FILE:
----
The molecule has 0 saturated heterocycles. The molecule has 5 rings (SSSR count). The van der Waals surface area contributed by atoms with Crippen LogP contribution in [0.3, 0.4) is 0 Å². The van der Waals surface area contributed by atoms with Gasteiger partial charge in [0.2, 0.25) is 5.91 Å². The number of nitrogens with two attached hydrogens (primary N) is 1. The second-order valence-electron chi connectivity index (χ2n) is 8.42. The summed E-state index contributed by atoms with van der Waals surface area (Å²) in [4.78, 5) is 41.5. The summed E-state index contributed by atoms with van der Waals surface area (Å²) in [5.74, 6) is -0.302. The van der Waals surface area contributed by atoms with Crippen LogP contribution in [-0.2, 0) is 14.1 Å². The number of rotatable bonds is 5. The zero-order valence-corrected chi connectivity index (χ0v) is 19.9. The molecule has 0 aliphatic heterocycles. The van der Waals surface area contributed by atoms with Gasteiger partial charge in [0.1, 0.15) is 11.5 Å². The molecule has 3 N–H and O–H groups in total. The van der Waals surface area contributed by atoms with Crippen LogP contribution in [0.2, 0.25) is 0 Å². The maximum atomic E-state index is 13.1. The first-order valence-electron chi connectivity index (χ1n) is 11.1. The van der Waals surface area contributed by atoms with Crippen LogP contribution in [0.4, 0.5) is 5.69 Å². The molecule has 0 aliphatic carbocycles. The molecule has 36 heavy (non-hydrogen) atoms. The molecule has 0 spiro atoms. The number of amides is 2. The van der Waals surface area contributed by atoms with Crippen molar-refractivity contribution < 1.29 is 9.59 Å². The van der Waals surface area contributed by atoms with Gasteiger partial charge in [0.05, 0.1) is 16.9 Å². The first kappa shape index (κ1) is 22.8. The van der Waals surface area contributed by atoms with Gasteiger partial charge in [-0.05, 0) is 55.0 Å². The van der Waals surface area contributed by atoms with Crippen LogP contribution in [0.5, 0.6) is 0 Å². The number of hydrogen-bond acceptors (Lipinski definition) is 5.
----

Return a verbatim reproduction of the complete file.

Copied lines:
The molecule has 0 saturated heterocycles. The molecule has 5 rings (SSSR count). The van der Waals surface area contributed by atoms with Crippen LogP contribution in [0.3, 0.4) is 0 Å². The van der Waals surface area contributed by atoms with Gasteiger partial charge in [0.2, 0.25) is 5.91 Å². The number of nitrogens with two attached hydrogens (primary N) is 1. The second-order valence-electron chi connectivity index (χ2n) is 8.42. The summed E-state index contributed by atoms with van der Waals surface area (Å²) in [4.78, 5) is 41.5. The summed E-state index contributed by atoms with van der Waals surface area (Å²) in [5.74, 6) is -0.302. The van der Waals surface area contributed by atoms with Crippen LogP contribution in [-0.2, 0) is 14.1 Å². The number of rotatable bonds is 5. The zero-order valence-corrected chi connectivity index (χ0v) is 19.9. The molecule has 0 aliphatic heterocycles. The van der Waals surface area contributed by atoms with Gasteiger partial charge in [0.1, 0.15) is 11.5 Å². The molecule has 3 N–H and O–H groups in total. The van der Waals surface area contributed by atoms with Crippen LogP contribution in [0.2, 0.25) is 0 Å². The maximum atomic E-state index is 13.1. The first-order valence-electron chi connectivity index (χ1n) is 11.1. The van der Waals surface area contributed by atoms with Crippen LogP contribution in [0.4, 0.5) is 5.69 Å². The molecule has 0 aliphatic carbocycles. The molecule has 36 heavy (non-hydrogen) atoms. The molecule has 0 spiro atoms. The number of amides is 2. The van der Waals surface area contributed by atoms with Crippen molar-refractivity contribution < 1.29 is 9.59 Å². The van der Waals surface area contributed by atoms with Gasteiger partial charge in [0.05, 0.1) is 16.9 Å². The first kappa shape index (κ1) is 22.8. The van der Waals surface area contributed by atoms with Gasteiger partial charge in [-0.05, 0) is 55.0 Å². The van der Waals surface area contributed by atoms with Crippen LogP contribution in [0.5, 0.6) is 0 Å². The number of hydrogen-bond acceptors (Lipinski definition) is 5.